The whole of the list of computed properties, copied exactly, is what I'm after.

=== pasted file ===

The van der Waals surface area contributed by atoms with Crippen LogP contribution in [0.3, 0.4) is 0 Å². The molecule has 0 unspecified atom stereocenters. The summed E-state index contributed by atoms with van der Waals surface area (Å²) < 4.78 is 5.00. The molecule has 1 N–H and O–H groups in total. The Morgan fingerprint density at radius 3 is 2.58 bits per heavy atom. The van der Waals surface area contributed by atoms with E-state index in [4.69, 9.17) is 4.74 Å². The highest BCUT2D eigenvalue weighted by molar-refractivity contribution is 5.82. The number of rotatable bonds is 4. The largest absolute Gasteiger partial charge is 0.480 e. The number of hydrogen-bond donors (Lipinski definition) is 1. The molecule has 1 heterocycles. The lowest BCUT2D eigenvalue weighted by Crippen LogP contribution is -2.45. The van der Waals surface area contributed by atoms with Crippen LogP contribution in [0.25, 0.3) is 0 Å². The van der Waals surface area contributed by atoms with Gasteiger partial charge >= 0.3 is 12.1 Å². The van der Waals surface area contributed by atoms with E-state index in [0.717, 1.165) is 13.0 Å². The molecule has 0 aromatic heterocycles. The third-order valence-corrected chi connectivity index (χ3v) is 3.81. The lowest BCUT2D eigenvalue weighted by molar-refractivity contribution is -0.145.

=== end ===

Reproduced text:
The van der Waals surface area contributed by atoms with Crippen LogP contribution in [0.3, 0.4) is 0 Å². The molecule has 0 unspecified atom stereocenters. The summed E-state index contributed by atoms with van der Waals surface area (Å²) < 4.78 is 5.00. The molecule has 1 N–H and O–H groups in total. The Morgan fingerprint density at radius 3 is 2.58 bits per heavy atom. The van der Waals surface area contributed by atoms with E-state index in [4.69, 9.17) is 4.74 Å². The highest BCUT2D eigenvalue weighted by molar-refractivity contribution is 5.82. The number of rotatable bonds is 4. The largest absolute Gasteiger partial charge is 0.480 e. The number of hydrogen-bond donors (Lipinski definition) is 1. The molecule has 1 heterocycles. The lowest BCUT2D eigenvalue weighted by Crippen LogP contribution is -2.45. The van der Waals surface area contributed by atoms with Crippen LogP contribution in [0.25, 0.3) is 0 Å². The van der Waals surface area contributed by atoms with Gasteiger partial charge >= 0.3 is 12.1 Å². The van der Waals surface area contributed by atoms with E-state index in [0.717, 1.165) is 13.0 Å². The molecule has 0 aromatic heterocycles. The third-order valence-corrected chi connectivity index (χ3v) is 3.81. The lowest BCUT2D eigenvalue weighted by molar-refractivity contribution is -0.145.